Mike Robinson and Brian Gerrish discuss the economic fallout of the Lockdown, the £300 million spent on track-and-trace and an interview with Piers Robinson discussing the Times’ renewed attacks on the academics researching Douma and the OPCW leaks (more on this coming soon).
Most striking in this segment are three first-hand accounts of patients in NHS hospitals which describe experiences we are already becoming familiar with from many other sources, and that are hard to reconcile with real-world pandemic prevention measures, especially given the acknowledged low level of threat posed by SARS-COV2.
After experiencing serious reoccurring cardiovascular issues during lockdown, I finally contacted my GP this week. However, I was informed by the receptionist that the surgery would only be performing telephone appointments these days, but that there would be no more calls for the rest of the day. It was only 10:30am. I insisted that it was serious, and she then relented and said a doctor would call me later that day.
Later on, the doctor called and informed me that she could book me in for a heart diagnostic but that I would likely have to wait a few months for the appointment because the hospital’s resources were all being focused on COVID pandemic for the foreseeable future. I cannot tell you how devastated I was to hear this. No other options were offered.
What can I do now? With care being rationed to extreme levels, I can only imagine how many other people are being fobbed off like this. Why are we clapping for the NHS if the NHS has closed its doors to potentially millions who are desperate for urgent care? This whole thing makes no sense.
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I went to Kings College Hospital (London) for a procedure recently. It was about one third as busy as normal, it felt empty. But whilst waiting in the reception area, overheard a conversation between a private healthcare worker (possibly a contractor) and a NHS worker on reception.
The private healthcare worker was asking questions about how to perform a procedure on an elderly patient. It appeared that maybe some of the staff working at the hospital were being asked to perform procedures without training and having to ask for instructions immediately beforehand. Why is this happening especially since the hospital was the quietest I have ever seen it?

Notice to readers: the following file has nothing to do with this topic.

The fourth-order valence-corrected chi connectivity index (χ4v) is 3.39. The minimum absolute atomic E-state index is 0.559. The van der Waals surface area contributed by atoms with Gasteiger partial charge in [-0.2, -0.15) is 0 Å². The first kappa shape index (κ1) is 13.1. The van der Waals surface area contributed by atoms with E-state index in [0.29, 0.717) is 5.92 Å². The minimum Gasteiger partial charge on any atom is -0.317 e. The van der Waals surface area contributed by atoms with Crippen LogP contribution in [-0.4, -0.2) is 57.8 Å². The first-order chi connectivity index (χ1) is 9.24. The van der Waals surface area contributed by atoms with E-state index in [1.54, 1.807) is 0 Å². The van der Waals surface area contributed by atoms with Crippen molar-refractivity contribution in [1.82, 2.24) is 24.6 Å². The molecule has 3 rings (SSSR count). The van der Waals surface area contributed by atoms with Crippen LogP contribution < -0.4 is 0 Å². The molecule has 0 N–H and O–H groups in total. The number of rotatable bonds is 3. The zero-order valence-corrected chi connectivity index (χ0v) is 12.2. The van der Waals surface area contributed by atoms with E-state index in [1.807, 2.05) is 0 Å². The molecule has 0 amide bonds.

Have the real NHS staff been furloughed?
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And lastly, this one, which arrived too late to be broadcast but which Mike Robinson forwarded to us:
I work for the NHS in mental Health a big Trust in London that support only mental health.
Since Covid and lockdown all the face to face service has been cancelled. Referrals from GP have been stopped and and medical review only done for severe case and mainly via telephone consultation. Patients really unwell are refused to be seen and contacted only via telephone.
The service is underused to its 20% of its capacity. Doctors and personnel being redeployed across the service but not sure doing what, many working from home not really doing much. I kept going to the office all this time of the lockdown and the community service I work for has discouraged all of the service users to come and visit us even if in crisis. After 3 months of this shamble, infection control service came to the building (after 3 months of lockdown) to check for distance in offices. Offices that had 4 or 7 people in the same office, now can have only 2 people.
From Monday we are supposed to have temperature check each time we enter the building and if we refuse we may be refused to enter the building??? We are forced to wear masks inside the office where only staff work together and where service users are prevented from entering the building as when the bell rings we have to ask the matter of the visit and encourage them to go back home???
We are also encouraged to record telephone reviews as face to face which is not the reality of what is happening.
There is not imminent plan to go back to face to face medical consultation and I am so furious about how they are inducing us to believe in fabricated lies and change our behaviour and the way we live and interact forever.
I feel helpless and I can not stand this felling(sic)of being helpless anymore. We need to act quickly before it is too late.
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These personal histories can’t of course, be verified, but they are significant because they form part of a consistency of narrative from health care workers and patients all over the world, which is becoming more than concerning.
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